TIME has named Professor Guus Velders of RIVMNational Institute for Public Health and the Environment as one of the 100 most influential people in the world. Velders was honoured for his work in establishing the basis for the global climate agreement that was signed in October 2016 in Kigali, Rwanda.

Over the past years, working together with American researchers, Velders showed that hydrofluorocarbons (HFCs) have a major impact on the climate. These compounds are used in refrigerators, air conditioners, and insulation materials.

In Kigali, Rwanda, world leaders agreed to greatly reduce the use of these greenhouse gases in the coming decades. As a result of this preventive agreement, the contribution of HFCs to climate change will remain limited and be reduced to less than 0.1°C in 2100, in comparison to a maximum of 0.5°C without the agreement.

Due to this contribution, Nature, a leading scientific magazine, has already named Velders as one of the 10 most influential scientists in 2016. RIVMNational Institute for Public Health and the Environment Director-General André van der Zande awarded him the RIVM Jenner medal for his breakthrough scientific research. Velders has also just been appointed to the position of Professor of 'Air Quality and Climate Interactions' at Utrecht University.

A basis for climate policy

In the coming years, Guus Velders will be working together with his colleagues to further strengthen the scientific basis behind climate policy. With the help of the data and models of RIVM and Utrecht University, he intends to monitor the Paris climate agreement. This  will enable RIVM to assist governments and businesses to comply with the national/international climate targets.

Velders is also researching the effect of climate change and climate measures on air quality and vice versa: he is investigating to what extent particles in the air contribute to air pollution as well as climate change. The insights provided by this research will contribute to better air quality as well as to realising the climate goals.

 

Guus Velders in TIME 100

(A large office building. A man walks inside. Voice-over:)

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VOICE-OVER: Professor Guus Velders
of the Dutch National Institute for Public Health and the Environment,
better known as RIVM, is on Time's list of the 100 most influential people on Earth.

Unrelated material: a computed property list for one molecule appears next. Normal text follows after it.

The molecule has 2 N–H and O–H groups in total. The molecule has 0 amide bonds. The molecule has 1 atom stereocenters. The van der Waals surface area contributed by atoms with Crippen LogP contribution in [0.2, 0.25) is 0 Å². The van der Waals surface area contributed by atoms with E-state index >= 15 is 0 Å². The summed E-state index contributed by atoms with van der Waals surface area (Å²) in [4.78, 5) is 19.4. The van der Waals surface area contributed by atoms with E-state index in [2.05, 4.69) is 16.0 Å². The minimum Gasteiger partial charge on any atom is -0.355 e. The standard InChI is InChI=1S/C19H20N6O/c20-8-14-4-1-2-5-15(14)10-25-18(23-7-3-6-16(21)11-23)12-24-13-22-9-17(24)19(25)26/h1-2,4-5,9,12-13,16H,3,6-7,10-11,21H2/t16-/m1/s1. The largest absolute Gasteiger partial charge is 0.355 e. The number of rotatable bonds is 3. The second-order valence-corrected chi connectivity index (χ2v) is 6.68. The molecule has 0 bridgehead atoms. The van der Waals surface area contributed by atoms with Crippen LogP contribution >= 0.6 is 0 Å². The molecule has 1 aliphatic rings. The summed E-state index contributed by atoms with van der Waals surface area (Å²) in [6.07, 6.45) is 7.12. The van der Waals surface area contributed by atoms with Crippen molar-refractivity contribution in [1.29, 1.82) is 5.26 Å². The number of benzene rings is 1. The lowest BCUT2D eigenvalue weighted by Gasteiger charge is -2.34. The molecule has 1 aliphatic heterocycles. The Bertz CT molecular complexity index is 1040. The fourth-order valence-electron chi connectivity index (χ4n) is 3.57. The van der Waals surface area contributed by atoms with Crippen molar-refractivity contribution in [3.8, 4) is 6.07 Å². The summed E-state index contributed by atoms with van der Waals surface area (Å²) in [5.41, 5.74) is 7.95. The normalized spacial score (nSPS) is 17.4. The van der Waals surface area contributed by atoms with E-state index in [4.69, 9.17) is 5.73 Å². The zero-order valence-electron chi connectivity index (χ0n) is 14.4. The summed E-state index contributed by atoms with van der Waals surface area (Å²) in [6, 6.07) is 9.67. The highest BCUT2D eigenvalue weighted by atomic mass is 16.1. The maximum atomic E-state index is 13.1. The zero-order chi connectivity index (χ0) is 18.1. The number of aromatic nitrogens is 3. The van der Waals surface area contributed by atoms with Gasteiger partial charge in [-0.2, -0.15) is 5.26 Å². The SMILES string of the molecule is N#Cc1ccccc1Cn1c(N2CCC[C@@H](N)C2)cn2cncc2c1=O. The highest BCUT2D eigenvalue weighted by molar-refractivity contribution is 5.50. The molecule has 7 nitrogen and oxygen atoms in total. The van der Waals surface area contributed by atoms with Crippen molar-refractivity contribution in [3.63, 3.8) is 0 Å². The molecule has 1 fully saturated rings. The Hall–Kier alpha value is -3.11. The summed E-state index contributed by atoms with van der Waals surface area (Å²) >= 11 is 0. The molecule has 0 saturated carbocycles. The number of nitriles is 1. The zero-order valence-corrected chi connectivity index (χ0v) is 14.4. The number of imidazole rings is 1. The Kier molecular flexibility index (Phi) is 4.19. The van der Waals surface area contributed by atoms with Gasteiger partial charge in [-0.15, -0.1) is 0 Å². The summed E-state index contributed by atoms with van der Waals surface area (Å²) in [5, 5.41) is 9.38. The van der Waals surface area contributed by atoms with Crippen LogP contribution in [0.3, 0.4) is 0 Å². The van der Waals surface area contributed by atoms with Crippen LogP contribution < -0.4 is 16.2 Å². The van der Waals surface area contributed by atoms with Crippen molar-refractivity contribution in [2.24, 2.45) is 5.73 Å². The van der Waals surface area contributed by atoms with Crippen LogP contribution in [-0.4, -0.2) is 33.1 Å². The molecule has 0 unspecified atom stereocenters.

Velders showed that hydrofluorocarbons are major contributors to climate change.
These compounds are used in refrigerators, air conditioners and insulation materials.
PROFESSOR VELDERS: I'm greatly honoured to be put on the Time 100 list.
I also see this as a recognition for the importance of climate change.
But much more needs to be done to protect future generations
from the adverse effects of climate change.
VOICE-OVER: Based on this research,
world leaders entered into an agreement in 2016,
with the aim of greatly reducing the emissions of hydrofluorocarbons.
This will limit global warming by a maximum of 0.5°C by the year 2100.

(A graph shows the evolution.)

Velders was already chosen
as one of the most influential scientists by Nature magazine in 2016.
This year, RIVM Director General André van der Zande
awarded him the RIVM Jenner Medal for his breakthrough scientific research.
And Velders has just been appointed
Professor by Special Appointment at Utrecht University.
In the coming years, Guus Velders will be working together with his colleagues
to further strengthen the scientific basis behind climate policy.
He will ensure that the data and computing infrastructure at RIVM
is suitable for monitoring the Paris climate agreement.
To protect the climate, all the countries of the United Nations
reached an agreement in 2015 in Paris.
To meet the goals of the agreement,
national governments, companies and cities have to take action.
And RIVM wants to assist them by giving information, tools and knowledge
on how they can reach their goals.
VOICE-OVER: Velders is also carrying out research into the impact of climate change
and climate measures on air quality, and vice versa.
VELDERS: One of the important causes of climate change
is small particles in the air.
Those particles are also bad for your health, through air pollution.
We want to know which particles are bad for your health and bad for climate change,
and especially which measures we can take
to reduce the effects of climate change and of air pollution.
VOICE-OVER: RIVM is very proud of the international recognition
of Professor Velders' exceptional achievements
and of his contribution to a more sustainable world.

(The Dutch coat of arms, next to: National Institute for Public Health and the Environment. Ministry of Health, Welfare and Sport. The screen turns red and white. On-screen text: More information? www.rivm.nl/hfc. www.time.com/time100. A production of RIVM. Copyright 2017. Committed to health and sustainability.)

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